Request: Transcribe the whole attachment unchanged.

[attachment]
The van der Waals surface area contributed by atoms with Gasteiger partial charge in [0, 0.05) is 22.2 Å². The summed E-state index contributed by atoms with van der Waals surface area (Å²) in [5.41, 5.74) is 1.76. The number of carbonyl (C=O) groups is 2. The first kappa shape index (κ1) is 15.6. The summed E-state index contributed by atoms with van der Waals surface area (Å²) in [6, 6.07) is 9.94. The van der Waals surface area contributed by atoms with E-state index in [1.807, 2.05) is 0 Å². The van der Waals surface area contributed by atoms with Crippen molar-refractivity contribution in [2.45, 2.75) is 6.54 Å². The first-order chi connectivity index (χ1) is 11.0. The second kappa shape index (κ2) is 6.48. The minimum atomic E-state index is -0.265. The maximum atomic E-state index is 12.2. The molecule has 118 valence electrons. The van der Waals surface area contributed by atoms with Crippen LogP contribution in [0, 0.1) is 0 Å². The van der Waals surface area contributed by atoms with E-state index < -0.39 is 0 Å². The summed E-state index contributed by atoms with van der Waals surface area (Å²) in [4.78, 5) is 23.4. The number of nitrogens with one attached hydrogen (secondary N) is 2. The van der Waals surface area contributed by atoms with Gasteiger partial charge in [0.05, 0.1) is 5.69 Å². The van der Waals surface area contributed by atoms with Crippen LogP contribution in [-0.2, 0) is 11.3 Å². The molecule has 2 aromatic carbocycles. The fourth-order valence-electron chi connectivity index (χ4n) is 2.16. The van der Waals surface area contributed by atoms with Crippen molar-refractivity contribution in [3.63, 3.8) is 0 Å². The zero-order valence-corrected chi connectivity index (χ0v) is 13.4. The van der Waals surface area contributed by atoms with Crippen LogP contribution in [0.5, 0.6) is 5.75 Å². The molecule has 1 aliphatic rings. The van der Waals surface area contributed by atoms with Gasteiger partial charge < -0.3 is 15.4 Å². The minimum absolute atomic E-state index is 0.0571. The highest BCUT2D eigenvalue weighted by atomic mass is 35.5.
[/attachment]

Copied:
The van der Waals surface area contributed by atoms with Gasteiger partial charge in [0, 0.05) is 22.2 Å². The summed E-state index contributed by atoms with van der Waals surface area (Å²) in [5.41, 5.74) is 1.76. The number of carbonyl (C=O) groups is 2. The first kappa shape index (κ1) is 15.6. The summed E-state index contributed by atoms with van der Waals surface area (Å²) in [6, 6.07) is 9.94. The van der Waals surface area contributed by atoms with E-state index in [1.807, 2.05) is 0 Å². The van der Waals surface area contributed by atoms with Crippen molar-refractivity contribution in [2.45, 2.75) is 6.54 Å². The first-order chi connectivity index (χ1) is 11.0. The second kappa shape index (κ2) is 6.48. The minimum atomic E-state index is -0.265. The maximum atomic E-state index is 12.2. The molecule has 118 valence electrons. The van der Waals surface area contributed by atoms with Crippen LogP contribution in [0, 0.1) is 0 Å². The van der Waals surface area contributed by atoms with E-state index < -0.39 is 0 Å². The summed E-state index contributed by atoms with van der Waals surface area (Å²) in [4.78, 5) is 23.4. The number of nitrogens with one attached hydrogen (secondary N) is 2. The van der Waals surface area contributed by atoms with Gasteiger partial charge in [0.05, 0.1) is 5.69 Å². The van der Waals surface area contributed by atoms with Crippen LogP contribution in [-0.2, 0) is 11.3 Å². The molecule has 2 aromatic carbocycles. The fourth-order valence-electron chi connectivity index (χ4n) is 2.16. The van der Waals surface area contributed by atoms with Crippen molar-refractivity contribution in [3.63, 3.8) is 0 Å². The zero-order valence-corrected chi connectivity index (χ0v) is 13.4. The van der Waals surface area contributed by atoms with Crippen LogP contribution in [0.5, 0.6) is 5.75 Å². The molecule has 1 aliphatic rings. The van der Waals surface area contributed by atoms with Gasteiger partial charge < -0.3 is 15.4 Å². The minimum absolute atomic E-state index is 0.0571. The highest BCUT2D eigenvalue weighted by atomic mass is 35.5.